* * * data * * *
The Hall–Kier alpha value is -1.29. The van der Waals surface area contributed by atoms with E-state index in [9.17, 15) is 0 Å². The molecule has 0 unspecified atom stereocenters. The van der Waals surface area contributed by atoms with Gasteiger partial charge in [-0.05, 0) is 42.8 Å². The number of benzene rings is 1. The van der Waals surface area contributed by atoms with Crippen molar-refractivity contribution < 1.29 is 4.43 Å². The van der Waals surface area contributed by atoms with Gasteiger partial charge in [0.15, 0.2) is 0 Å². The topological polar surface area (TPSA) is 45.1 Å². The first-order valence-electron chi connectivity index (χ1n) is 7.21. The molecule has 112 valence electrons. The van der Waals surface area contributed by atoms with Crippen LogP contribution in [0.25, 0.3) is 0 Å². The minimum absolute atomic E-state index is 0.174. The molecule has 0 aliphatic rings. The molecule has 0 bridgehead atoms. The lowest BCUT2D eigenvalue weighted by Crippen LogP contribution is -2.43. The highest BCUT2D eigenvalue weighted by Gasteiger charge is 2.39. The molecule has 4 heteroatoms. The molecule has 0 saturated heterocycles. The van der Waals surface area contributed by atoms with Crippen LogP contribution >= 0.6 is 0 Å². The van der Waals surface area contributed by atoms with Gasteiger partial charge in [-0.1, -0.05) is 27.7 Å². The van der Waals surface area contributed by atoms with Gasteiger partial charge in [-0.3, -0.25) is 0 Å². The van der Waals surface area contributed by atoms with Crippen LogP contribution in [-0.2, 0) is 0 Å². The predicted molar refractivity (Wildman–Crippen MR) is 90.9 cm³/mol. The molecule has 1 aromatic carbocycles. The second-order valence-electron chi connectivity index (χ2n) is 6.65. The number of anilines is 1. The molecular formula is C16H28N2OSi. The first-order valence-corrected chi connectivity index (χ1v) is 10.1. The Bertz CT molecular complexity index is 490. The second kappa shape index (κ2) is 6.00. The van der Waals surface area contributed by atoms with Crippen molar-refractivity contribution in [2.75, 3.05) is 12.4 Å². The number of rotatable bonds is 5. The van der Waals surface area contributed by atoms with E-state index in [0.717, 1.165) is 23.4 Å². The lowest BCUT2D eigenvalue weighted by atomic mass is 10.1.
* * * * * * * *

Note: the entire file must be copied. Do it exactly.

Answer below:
The Hall–Kier alpha value is -1.29. The van der Waals surface area contributed by atoms with E-state index in [9.17, 15) is 0 Å². The molecule has 0 unspecified atom stereocenters. The van der Waals surface area contributed by atoms with Gasteiger partial charge in [-0.05, 0) is 42.8 Å². The number of benzene rings is 1. The van der Waals surface area contributed by atoms with Crippen molar-refractivity contribution < 1.29 is 4.43 Å². The van der Waals surface area contributed by atoms with Gasteiger partial charge in [0.15, 0.2) is 0 Å². The topological polar surface area (TPSA) is 45.1 Å². The first-order valence-electron chi connectivity index (χ1n) is 7.21. The molecule has 112 valence electrons. The van der Waals surface area contributed by atoms with Crippen LogP contribution in [0.25, 0.3) is 0 Å². The minimum absolute atomic E-state index is 0.174. The molecule has 0 aliphatic rings. The molecule has 0 bridgehead atoms. The lowest BCUT2D eigenvalue weighted by Crippen LogP contribution is -2.43. The highest BCUT2D eigenvalue weighted by Gasteiger charge is 2.39. The molecule has 4 heteroatoms. The molecule has 0 saturated heterocycles. The van der Waals surface area contributed by atoms with Crippen LogP contribution >= 0.6 is 0 Å². The van der Waals surface area contributed by atoms with Gasteiger partial charge in [-0.1, -0.05) is 27.7 Å². The van der Waals surface area contributed by atoms with Gasteiger partial charge in [-0.3, -0.25) is 0 Å². The van der Waals surface area contributed by atoms with Crippen LogP contribution in [-0.2, 0) is 0 Å². The predicted molar refractivity (Wildman–Crippen MR) is 90.9 cm³/mol. The molecule has 1 aromatic carbocycles. The second-order valence-electron chi connectivity index (χ2n) is 6.65. The number of anilines is 1. The molecular formula is C16H28N2OSi. The first-order valence-corrected chi connectivity index (χ1v) is 10.1. The Bertz CT molecular complexity index is 490. The second kappa shape index (κ2) is 6.00. The van der Waals surface area contributed by atoms with Crippen molar-refractivity contribution in [2.75, 3.05) is 12.4 Å². The number of rotatable bonds is 5. The van der Waals surface area contributed by atoms with E-state index in [0.717, 1.165) is 23.4 Å². The lowest BCUT2D eigenvalue weighted by atomic mass is 10.1.